March 8: He for She or Men raising their voices for change

Posted July 2, 2016 from Cameroon

Once again, the time has come. A new year. A new International Women's Day celebration. This year, the theme for the International Women's Day is: Equality for women is progress for all.

My recent article"Engaging boys and men in working for girls and women's rights will benefit everyone"clearly embraces the 2014theme for the International Women's Day. In 2014, we need to put "men" in "women's" issues is essential, if we want to make a lasting difference for girls and women on the African continent and elsewhere.

Let us first retrace the history of the International Women's Day. The first everNational Woman's Daywas celebrated in the United States on 28 February 1909.The Socialist Party of America chose this day to honour the 1909 garment workers' strike in New York, where women protested against working conditions.

In 1975, the United Nations chose March 8 as the International Women's Day. The following year, the U.N. initiated theDecade for Women. Since then, March 8, the International Women's Day, is a special day used to enlighten the challenges faced by girls and women across the globe and to celebrate their achievements.

The truth is that behind an achievement made by a girl or woman, chances are, there is a supporting father, a brother, a male friend or significant other who has invested his time and/or his money so she can achieve her dreams and goals. This is probably why the U.N. has launched the campaignHe for Sheto encourage the men, including supporters ofW&A, to raise their voices for change.

U.N. Secretary-GeneralBan Ki-moonhas appealed to men and boys around the world to be active participants because "where men and women have equal rights, societies prosper."

Whether one cares about girls and women's issues or not, the reality is that millions of them are silent victims. Regarding the question of gender-based violence alone, thestatisticsare alarming and called for action from every father, brother, male friend or relative:

As many as 1 in 4 women experience physical or sexual violence during pregnancy.

More than 100 millions girls are 'missing' due to prenatal sex selection.

Women and girls make up 80 % of the estimated 800,000 people trafficked across national borders every year, with 79% of them trafficked for sexual exploitation.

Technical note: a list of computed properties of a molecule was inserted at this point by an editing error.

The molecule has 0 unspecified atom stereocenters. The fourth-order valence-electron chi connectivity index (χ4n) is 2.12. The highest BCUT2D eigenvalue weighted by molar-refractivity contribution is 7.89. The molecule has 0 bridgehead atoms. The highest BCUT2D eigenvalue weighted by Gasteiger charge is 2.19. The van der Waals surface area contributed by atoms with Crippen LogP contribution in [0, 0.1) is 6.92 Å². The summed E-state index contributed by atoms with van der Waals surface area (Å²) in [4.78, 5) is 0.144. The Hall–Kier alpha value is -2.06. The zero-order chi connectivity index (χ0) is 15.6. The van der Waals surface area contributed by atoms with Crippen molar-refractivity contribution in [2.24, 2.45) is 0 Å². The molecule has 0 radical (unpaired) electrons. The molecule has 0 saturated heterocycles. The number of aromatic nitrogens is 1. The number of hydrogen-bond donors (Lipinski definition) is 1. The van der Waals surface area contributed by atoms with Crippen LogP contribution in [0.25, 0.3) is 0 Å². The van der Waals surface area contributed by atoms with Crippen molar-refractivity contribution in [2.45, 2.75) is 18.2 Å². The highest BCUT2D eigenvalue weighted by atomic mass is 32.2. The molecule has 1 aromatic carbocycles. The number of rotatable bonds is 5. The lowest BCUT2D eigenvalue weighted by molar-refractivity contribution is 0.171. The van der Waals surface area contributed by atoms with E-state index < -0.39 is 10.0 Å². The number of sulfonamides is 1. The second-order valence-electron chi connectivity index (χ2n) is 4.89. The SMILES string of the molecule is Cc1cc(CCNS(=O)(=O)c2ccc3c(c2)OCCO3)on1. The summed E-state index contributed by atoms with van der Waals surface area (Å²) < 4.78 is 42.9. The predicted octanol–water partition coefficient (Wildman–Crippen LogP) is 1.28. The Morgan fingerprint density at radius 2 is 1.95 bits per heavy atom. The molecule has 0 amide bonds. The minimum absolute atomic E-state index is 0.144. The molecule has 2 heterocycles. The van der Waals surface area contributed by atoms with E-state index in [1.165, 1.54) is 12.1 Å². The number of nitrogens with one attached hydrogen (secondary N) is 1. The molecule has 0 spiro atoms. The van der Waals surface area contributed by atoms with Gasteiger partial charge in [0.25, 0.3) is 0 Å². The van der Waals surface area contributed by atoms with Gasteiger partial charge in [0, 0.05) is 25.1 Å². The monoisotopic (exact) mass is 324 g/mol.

Up to 7 in 10 women in the world report having experienced physical and/or sexual violence at some point in their lifetime.

Over 60 millions girls worldwide are child brides, married before the age of 18.

Approximately 100 to 140 millions girls and women in the world have experienced female genital mutilation or cutting.

Approximately 250,000 to 500,000 girls and women were raped in the 1994 Rwandan genocide.

"I commend those of you [men and boys] who have spoken out and stand with women and girls, as you know women hold half the sky. We call on all men also, stand up and hold up half of their part of the sky,"Phumzile Mlambo-Ngcuka, Under-Secretary General and Executive Director of U.N. women said.

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Tamarack Verrall
Jul 06, 2016
Jul 06, 2016

It is important to remember through these details you have put together here, how widespread, long lasting and severe violence against women is. You have created a particularly good list, one that can be of use on so many occasions, saving us from reinventing it. It could also be used regularly by men and boys to speak out, and I agree with you wholeheartedly that there is so much good effect that men and boys can have, being encouraged to speak out toward respect for women and girls. Thanks for your work.

In sisterhood,


Jul 06, 2016
Jul 06, 2016

Dear Tam,

Thank you for your comment. Yes, we need to remember that everyone is actually affected by violence. As I focus to make sure girls and women have a better life, I purposely seek the support from boys and men when I've the opportunity. From my personal experience, I generally receive positive responses. I believe that this is probably one of the most effective ways to ensure a better future for girls and women: to encourage boys and men to participate in our activities. 

In Sisterhood,